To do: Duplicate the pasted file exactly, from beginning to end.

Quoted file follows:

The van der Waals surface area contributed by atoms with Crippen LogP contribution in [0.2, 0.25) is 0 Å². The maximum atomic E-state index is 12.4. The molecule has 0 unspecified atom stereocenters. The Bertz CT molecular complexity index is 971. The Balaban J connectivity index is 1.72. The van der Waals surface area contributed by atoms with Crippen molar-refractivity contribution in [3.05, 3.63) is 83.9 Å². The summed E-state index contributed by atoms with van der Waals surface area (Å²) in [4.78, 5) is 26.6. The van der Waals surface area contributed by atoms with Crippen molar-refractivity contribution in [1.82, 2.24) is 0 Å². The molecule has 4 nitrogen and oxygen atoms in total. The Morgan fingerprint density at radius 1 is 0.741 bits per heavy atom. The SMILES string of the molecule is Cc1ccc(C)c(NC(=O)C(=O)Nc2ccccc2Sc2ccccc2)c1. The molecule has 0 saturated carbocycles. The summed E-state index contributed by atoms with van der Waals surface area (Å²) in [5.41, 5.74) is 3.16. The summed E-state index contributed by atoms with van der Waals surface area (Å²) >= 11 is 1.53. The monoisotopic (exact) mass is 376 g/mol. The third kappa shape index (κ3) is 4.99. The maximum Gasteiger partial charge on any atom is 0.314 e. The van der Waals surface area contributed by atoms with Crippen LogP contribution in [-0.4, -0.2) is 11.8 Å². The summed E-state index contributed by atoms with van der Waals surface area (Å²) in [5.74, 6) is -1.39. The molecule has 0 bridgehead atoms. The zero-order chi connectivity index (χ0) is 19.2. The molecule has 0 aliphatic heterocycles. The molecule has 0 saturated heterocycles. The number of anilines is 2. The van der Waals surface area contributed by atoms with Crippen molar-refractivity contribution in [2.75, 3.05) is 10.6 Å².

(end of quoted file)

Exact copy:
The van der Waals surface area contributed by atoms with Crippen LogP contribution in [0.2, 0.25) is 0 Å². The maximum atomic E-state index is 12.4. The molecule has 0 unspecified atom stereocenters. The Bertz CT molecular complexity index is 971. The Balaban J connectivity index is 1.72. The van der Waals surface area contributed by atoms with Crippen molar-refractivity contribution in [3.05, 3.63) is 83.9 Å². The summed E-state index contributed by atoms with van der Waals surface area (Å²) in [4.78, 5) is 26.6. The van der Waals surface area contributed by atoms with Crippen molar-refractivity contribution in [1.82, 2.24) is 0 Å². The molecule has 4 nitrogen and oxygen atoms in total. The Morgan fingerprint density at radius 1 is 0.741 bits per heavy atom. The SMILES string of the molecule is Cc1ccc(C)c(NC(=O)C(=O)Nc2ccccc2Sc2ccccc2)c1. The molecule has 0 saturated carbocycles. The summed E-state index contributed by atoms with van der Waals surface area (Å²) in [5.41, 5.74) is 3.16. The summed E-state index contributed by atoms with van der Waals surface area (Å²) >= 11 is 1.53. The monoisotopic (exact) mass is 376 g/mol. The third kappa shape index (κ3) is 4.99. The maximum Gasteiger partial charge on any atom is 0.314 e. The van der Waals surface area contributed by atoms with Crippen LogP contribution in [-0.4, -0.2) is 11.8 Å². The summed E-state index contributed by atoms with van der Waals surface area (Å²) in [5.74, 6) is -1.39. The molecule has 0 bridgehead atoms. The zero-order chi connectivity index (χ0) is 19.2. The molecule has 0 aliphatic heterocycles. The molecule has 0 saturated heterocycles. The number of anilines is 2. The van der Waals surface area contributed by atoms with Crippen molar-refractivity contribution in [2.75, 3.05) is 10.6 Å².